(Also known as The Collection of Ten Thousand Leaves or The Ten Thousand Leaves) Eighth century Japanese poetry.
The following entry provides criticism of Man'yōshū from 1899 to 2001.
The Man'yōshū is the oldest extant anthology of Japanese poetry, a massive work consisting of 4,516 poems in twenty volumes, mostly from the Asuka and Nara periods of the seventh and eighth centuries. Generally considered the finest of the imperial anthologies due to the strength and purity of its poetic evocation of the Japanese spirit, the Man'yōshū was composed by some 450 writers—with more than 400 of their identities known. Among the most significant poets who contributed to the collection are such figures as Kakinomoto Hitomaro, Yamanoue Okura, and Ōtomo Yakamochi, the last of whom is designated as the principal compiler. Much of the richness of the Man'yōshū is attributed to the artistic diversity of these and other authors, as well as to the fact that, unlike later royal anthologies, the collection encompasses all levels of Japanese life by including authors outside of the imperial court. The vast majority of its verse is in the form of tanka, a five-line poem consisting of thirty-one syllables distributed in a pattern of five syllables, seven syllables, then five, seven, and seven, for each line respectively. This type of poem is also sometimes referred to as waka. The other principal poetic forms represented in the Man'yōshū include its 265 chōka and 62 sedōka: the former a long poem that frequently includes narrative or expands upon one principal theme, the latter an older, six-line poetic form featuring a 5/7/7/5/7/7 syllabic scheme. (Both types were to lose their popularity and virtually disappear in the later classical period.) Overall, the Man'yōshū features a deeply Shinto sensibility, emanating from Japan's nature-oriented indigenous religion, coupled with a pervasive Chinese influence, evident in occasional Confucian themes, Taoist elements, and in the origins of the man'yōgana, the unique written language of the collection.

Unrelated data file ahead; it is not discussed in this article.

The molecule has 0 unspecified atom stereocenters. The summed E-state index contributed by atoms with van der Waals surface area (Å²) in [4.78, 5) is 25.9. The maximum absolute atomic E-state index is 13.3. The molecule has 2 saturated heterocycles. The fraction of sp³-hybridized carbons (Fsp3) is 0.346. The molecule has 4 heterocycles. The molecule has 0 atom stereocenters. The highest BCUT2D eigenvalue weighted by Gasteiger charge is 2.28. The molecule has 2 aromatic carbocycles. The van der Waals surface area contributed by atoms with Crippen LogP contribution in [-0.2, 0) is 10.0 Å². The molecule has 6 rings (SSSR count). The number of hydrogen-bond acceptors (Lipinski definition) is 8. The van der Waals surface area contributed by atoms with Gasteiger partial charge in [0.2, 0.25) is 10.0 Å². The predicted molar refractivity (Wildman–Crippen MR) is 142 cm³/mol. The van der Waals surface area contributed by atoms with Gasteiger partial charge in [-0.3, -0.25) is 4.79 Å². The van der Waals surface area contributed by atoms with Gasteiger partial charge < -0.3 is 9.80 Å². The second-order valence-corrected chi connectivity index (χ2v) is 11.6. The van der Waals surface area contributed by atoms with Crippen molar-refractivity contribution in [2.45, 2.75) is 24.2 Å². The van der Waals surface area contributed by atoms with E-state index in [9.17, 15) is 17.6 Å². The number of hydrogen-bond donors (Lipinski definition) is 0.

Scholars believe that at its core the anthology contains an original or Ur-Man'yōshū, the contents of which roughly comprise the first two books of the existing work. Featuring examples of the three major poetic forms found in the Man'yōshū, by such figures as Hitomaro, Princess Nukada, and Empress Jitō, this first portion of the collection sets the fundamental patterns and themes of the whole work. Considering the work's status as an early text, commentators agree that the assembly of the Man'yōshū likely occurred over a lengthy period of time and involved numerous editors, including as many as five to ten principal figures. Nevertheless, the vast majority of its compilation is generally thought to have been undertaken by Yakamochi (718-785), who also contributed 473 pieces of verse to the anthology, more than any other single poet. His poetry, which appears in books 17 to 20, includes one dated 759, the last added to the collection. Yakamochi is also credited with preserving the elegiac banka, a type of funereal verse connected to primitive Shinto religious traditions that was gradually replaced by Buddhist forms in later generations. Another individual associated with the editorial construction of the Man'yōshū, Tachibana Moroe was once identified as the work's main compiler, but has since been displaced by Yakamochi and more likely served an advisory or supportive role. The editorial process almost certainly continued in the years after Yakamochi's efforts were complete, and in the ensuing decades the textual integrity of the Man'yōshū suffered a severe reversal. Due to the lack of a native Japanese system of writing in the seventh and eighth centuries, the anthology was composed in a form of Old Japanese that borrowed Chinese characters to represent Japanese sounds. Consequently, following the introduction of the standardized Japanese katakana in the ninth century, the Man'yōshū had become...
(The entire section is 1,580 words.)